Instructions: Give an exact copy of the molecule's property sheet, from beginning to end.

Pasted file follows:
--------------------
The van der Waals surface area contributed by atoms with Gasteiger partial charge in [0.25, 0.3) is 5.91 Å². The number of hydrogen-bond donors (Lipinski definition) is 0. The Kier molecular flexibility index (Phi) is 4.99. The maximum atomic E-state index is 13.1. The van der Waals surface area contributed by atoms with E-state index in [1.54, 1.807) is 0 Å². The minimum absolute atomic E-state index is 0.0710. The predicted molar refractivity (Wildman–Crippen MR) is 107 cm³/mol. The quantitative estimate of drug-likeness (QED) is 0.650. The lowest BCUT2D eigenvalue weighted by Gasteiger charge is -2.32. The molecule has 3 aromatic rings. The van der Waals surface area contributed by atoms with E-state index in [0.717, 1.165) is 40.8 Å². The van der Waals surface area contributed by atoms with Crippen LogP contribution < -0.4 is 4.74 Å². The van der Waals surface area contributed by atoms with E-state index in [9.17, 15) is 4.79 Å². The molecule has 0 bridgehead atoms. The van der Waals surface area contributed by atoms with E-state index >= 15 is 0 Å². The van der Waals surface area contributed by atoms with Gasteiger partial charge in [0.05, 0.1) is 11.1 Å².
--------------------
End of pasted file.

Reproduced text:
The van der Waals surface area contributed by atoms with Gasteiger partial charge in [0.25, 0.3) is 5.91 Å². The number of hydrogen-bond donors (Lipinski definition) is 0. The Kier molecular flexibility index (Phi) is 4.99. The maximum atomic E-state index is 13.1. The van der Waals surface area contributed by atoms with E-state index in [1.54, 1.807) is 0 Å². The minimum absolute atomic E-state index is 0.0710. The predicted molar refractivity (Wildman–Crippen MR) is 107 cm³/mol. The quantitative estimate of drug-likeness (QED) is 0.650. The lowest BCUT2D eigenvalue weighted by Gasteiger charge is -2.32. The molecule has 3 aromatic rings. The van der Waals surface area contributed by atoms with E-state index in [0.717, 1.165) is 40.8 Å². The van der Waals surface area contributed by atoms with Crippen LogP contribution < -0.4 is 4.74 Å². The van der Waals surface area contributed by atoms with E-state index in [9.17, 15) is 4.79 Å². The molecule has 0 bridgehead atoms. The van der Waals surface area contributed by atoms with E-state index >= 15 is 0 Å². The van der Waals surface area contributed by atoms with Gasteiger partial charge in [0.05, 0.1) is 11.1 Å².